• Miles of uncrowded white sandy beaches extend to the horizon, separating the clear blue ocean and undulating grass-covered dunes.

    Fire Island

    National Seashore New York

Laws & Policies

A number of laws and policies guide the management of the National Park Service and its individual parks. Starting with the founding legislation that created Fire Island National Seashore, specific legislation and selected federal regulations are provided below.

Enabling Legislation for Fire Island National Seashore

  • September 11, 1964: Congress passed Public Law 88-587 to establish Fire Island National Seashore.
  • October 9, 1965: Public Law 89-244 authorized the Secretary of the Interior to accept a donation of the William Floyd Estate for addition to Fire Island National Seashore.
  • November 10, 1978: Public Law 95-625 authorized boundary changes.
  • December 23, 1980: Public Law 96-585 designated approximately 1,363 acres of land within Fire Island National Seashore as the "Otis Pike Fire Island High Dune Wilderness," with approximately 18 acres of potential wilderness.
  • July 18, 1984: Public Law 98-369 authorized New York State's conveyance of 125 acres of land to Fire Island National Seashore.
  • October 17, 1984: Public Law 98-482 modified land acquisition and disposal policies for Fire Island National Seashore.

For more information:

 

Special Regulations in Effect for Fire Island National Seashore
Park rangers enforce a number of federal regulations in the park, including the United States Code (Titles 16, 18, 21), and the Code of Federal Regulations, Title 36 (36 CFR).

36 CFR includes special regulations which have also been promulgated for Fire Island National Seashore.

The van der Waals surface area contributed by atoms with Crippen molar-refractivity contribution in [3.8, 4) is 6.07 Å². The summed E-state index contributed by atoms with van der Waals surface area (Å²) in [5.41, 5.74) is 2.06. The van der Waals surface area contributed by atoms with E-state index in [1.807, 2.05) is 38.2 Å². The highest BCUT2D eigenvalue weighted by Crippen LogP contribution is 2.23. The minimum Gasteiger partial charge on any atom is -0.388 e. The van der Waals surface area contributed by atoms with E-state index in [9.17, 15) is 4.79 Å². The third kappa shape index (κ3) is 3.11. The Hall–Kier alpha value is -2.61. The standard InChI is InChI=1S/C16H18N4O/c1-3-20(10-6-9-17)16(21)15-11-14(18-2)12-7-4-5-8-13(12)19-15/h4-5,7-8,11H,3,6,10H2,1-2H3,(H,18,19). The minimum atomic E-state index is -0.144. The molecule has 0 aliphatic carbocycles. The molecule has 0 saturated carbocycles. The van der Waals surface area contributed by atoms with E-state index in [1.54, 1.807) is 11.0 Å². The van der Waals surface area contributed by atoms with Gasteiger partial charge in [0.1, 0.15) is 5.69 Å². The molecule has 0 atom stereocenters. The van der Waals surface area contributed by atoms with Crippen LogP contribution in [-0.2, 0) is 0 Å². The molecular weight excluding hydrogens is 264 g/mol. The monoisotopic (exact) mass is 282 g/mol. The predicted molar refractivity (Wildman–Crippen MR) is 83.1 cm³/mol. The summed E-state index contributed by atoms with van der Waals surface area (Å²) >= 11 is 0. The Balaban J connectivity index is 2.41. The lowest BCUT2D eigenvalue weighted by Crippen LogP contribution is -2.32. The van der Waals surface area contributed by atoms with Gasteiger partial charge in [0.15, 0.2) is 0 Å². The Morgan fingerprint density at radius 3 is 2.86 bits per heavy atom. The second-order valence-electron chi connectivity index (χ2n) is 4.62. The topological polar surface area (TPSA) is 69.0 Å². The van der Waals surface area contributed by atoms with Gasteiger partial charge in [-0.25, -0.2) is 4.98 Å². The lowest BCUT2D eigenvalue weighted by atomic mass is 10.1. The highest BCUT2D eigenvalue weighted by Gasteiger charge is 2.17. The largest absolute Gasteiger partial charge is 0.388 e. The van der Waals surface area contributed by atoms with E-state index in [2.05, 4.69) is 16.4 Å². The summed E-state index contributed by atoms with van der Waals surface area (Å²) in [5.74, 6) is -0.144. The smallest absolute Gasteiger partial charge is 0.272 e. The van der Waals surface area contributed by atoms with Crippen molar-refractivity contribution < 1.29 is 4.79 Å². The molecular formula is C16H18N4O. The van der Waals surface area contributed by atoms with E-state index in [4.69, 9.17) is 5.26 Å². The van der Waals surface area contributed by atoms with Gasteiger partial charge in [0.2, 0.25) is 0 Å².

• Fire Island National Seashore: Zoning Standards (36 CFR Ch. I Part 28)
  • Fire Island National Seashore Special Regulations (36 CFR Ch. I, Section 7.20)
    including a) Operation of Motor Vehicles; b) Operation of Seaplanes and Amphibious Aircraft; and d) Personal Watercraft

Within 36 CFR, park superintendents are granted the right to make park-specific regulations to maintain public health and safety, protect environmental or scenic values, protect natural and cultural resources, aid in scientific research, provide for equitable use of facilities, and avoid conflict among visitor use activities. These park-specific regulations are found in the Superintendent's Compendium.

National Park Rangers at Fire Island National Seashore also enforce New York State fishing, hunting and motor vehicle laws, as well as other applicable state laws.

Firearms in National Parks
The law governing possession of firearms inside a national park changed on February 22, 2010. Visitors may possess firearms within a national park unit provided they comply with federal, state, and local laws.

The role of the responsible gun owner is to know and obey the federal, state, and local laws appropriate to the park they are visiting. For more information on New York State gun laws please visit their website.

Please remember that federal law prohibits firearms in certain park facilities and buildings. These places are marked with signs at public entrances.

 
For more information about the policies that guide the National Park Service as a whole, including Management Policies 2006 and specific policy topics, visit the NPS Office of Policy website.

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